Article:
What is Early Intervention?
While all children grow and develop in unique ways, some children experience delays in their development. Children with developmental delays and disabilities benefit from The Pennsylvania Early Intervention program, a state supported network of parents, service practitioners, and others which builds upon the natural learning opportunities that occur within the daily routines of a child and their family.
- Provides support and services to families with children birth to age five, who have developmental delays and disabilities
- Supports services and resources for children that enhance daily opportunities for learning provided in settings where a child would be if he/she did not have a developmental delay and disability.
- Provides families’ independence and competencies.
- Respects families’ strengths, values and diversity.
- Physical development, including vision and hearing
- Cognitive development
- Communication development
- Social or emotional development
- Adaptive development
Parents who have questions about their child’s development may contact the CONNECT Helpline at 1-800-692-7288. The CONNECT Helpline assists families in locating resources and providing information regarding child development for children ages birth to age 5. In addition, CONNECT can assist parents by making a direct link to their county early intervention program or local preschool early intervention program. To make a referral for early intervention, please call the CONNECT Helpline at 1-800-692-7288 www.connectpa.net.
Links to Publications:
Resources from the Technical Assistance Center on Social Emotional Intervention:
The Backpack Connection Series is a group of handouts produced by the Technical Assistance Center on Social Emotional Intervention. They provide tips for parents and teachers to help children with their social emotional development. Please click the thumbnail pictures below to view each Backpack series handout.
The images below show just a few of the Backpack Connection Series titles. The pamphlets and many other resources are available from the Technical Assistance Center on Social Emotional Intervention at this address: http://www.challengingbehavior.org
Early Intervention Supports and Services: There are many effective, research-based approaches to the delivery of Early Intervention services; all with different names and definitions. Regardless of the names, these approaches have common core principles that are the foundation of Early Intervention supports and services in Pennsylvania.
The Importance of Early Intervention for Infants and for Toddlers with Disabilities and Their Families: Discusses enhancing the development of infants and toddlers with disabilities, minimizing potential developmental delay, and reducing educational costs to our society by minimizing the need for special education services prior to school age.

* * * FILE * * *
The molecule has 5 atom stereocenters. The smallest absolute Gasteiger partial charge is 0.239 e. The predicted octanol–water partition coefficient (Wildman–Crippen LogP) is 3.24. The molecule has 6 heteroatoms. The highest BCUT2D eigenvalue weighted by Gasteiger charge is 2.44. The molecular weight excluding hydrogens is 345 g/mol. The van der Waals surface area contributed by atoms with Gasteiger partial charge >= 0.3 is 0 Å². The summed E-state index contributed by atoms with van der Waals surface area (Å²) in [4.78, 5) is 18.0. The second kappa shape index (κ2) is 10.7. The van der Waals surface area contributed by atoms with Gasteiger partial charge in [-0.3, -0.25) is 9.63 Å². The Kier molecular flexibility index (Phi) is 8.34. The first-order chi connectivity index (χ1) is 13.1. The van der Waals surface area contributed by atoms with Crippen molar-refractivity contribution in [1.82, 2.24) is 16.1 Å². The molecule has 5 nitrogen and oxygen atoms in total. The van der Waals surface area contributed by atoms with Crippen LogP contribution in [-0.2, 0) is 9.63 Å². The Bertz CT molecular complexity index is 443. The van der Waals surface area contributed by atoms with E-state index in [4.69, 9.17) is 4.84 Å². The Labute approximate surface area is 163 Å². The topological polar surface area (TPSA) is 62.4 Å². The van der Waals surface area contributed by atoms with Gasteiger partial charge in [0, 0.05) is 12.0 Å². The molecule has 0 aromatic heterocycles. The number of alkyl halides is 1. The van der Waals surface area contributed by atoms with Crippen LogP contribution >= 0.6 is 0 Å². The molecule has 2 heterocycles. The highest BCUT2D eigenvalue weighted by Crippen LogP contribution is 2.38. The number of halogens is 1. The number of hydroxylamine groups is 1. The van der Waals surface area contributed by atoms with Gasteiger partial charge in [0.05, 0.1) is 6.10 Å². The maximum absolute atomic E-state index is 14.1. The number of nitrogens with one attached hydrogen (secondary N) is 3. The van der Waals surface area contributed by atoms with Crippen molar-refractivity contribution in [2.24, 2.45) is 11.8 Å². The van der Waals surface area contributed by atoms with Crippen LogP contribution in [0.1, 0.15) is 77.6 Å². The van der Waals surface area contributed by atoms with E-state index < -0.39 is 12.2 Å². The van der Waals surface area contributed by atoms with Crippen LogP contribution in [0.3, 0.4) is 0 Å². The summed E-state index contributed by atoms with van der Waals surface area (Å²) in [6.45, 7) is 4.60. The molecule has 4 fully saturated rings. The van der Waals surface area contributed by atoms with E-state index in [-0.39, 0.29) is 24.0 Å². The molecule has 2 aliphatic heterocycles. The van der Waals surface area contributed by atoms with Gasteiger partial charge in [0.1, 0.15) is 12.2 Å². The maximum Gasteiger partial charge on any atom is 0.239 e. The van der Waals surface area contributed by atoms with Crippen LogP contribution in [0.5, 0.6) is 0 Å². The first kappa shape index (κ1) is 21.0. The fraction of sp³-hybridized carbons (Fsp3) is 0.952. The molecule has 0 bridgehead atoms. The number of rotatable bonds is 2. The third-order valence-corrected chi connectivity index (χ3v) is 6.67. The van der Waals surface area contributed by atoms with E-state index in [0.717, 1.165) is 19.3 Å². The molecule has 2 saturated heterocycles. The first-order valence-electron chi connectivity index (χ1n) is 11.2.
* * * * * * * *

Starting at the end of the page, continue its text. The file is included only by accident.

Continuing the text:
Early Intervention Tips for Early Education Providers: Describes how the early intervention system works and how early education providers can help your children and their families get the help they need.
Using Data to Select Interventions for Struggling Readers: A Focus on Learning to Read: Addresses the basics of using assessment data to select research-based interventions for struggling, elementary-grade readers in the areas of phonological awareness, decoding, and fluency.
A Family’s Introduction to Early Intervention in Pennsylvania: Explains how to request early intervention services; eligibility criteria; rights and responsibilities; individualized family service planning for ages birth to three; and individualized education planning for ages three to school age.
Proven Benefits of Early Childhood Interventions: Early childhood intervention programs are designed to mitigate the factors that place children at risk of poor outcomes. Such programs provide supports for the parents, the children, or the family as a whole.
Problem Solving in Early Intervention: Intended to help parents of children receiving early intervention understood their procedural safeguards, parents rights and how to problem solve when they have concerns about their families child’s early intervention program.
Early Intervention Program Guidance for Developing a Behavior Support Policy: Provides guidance for writing a positive behavior support policy which is required for all Early Intervention programs to give program-wide guidance on developing individual support strategies, goals, and plans.
The Transition Process from Early Intervention to School-Age Programs: Explains what parents/guardians can expect to experience when their child approaches the transition from preschool early intervention to a school-age program.
Screening in Early Intervention: Facts for Family: Screening is one of the first steps in Early Intervention (EI). It is a quick look at your child in areas such as seeing and hearing; babbling, talking and understanding; playing alone and with others; eating, learning; and how your child moves his body or uses her muscles.
Outcomes of Early Intervention for Infants and Toddlers and their Families: The program helps many children develop skills at a level equal to their peers by age 3. For severe cases, progress may be slower and children with degenerative conditions may even lose skills, but the program can help to slow or reduce the impact of their disabilities.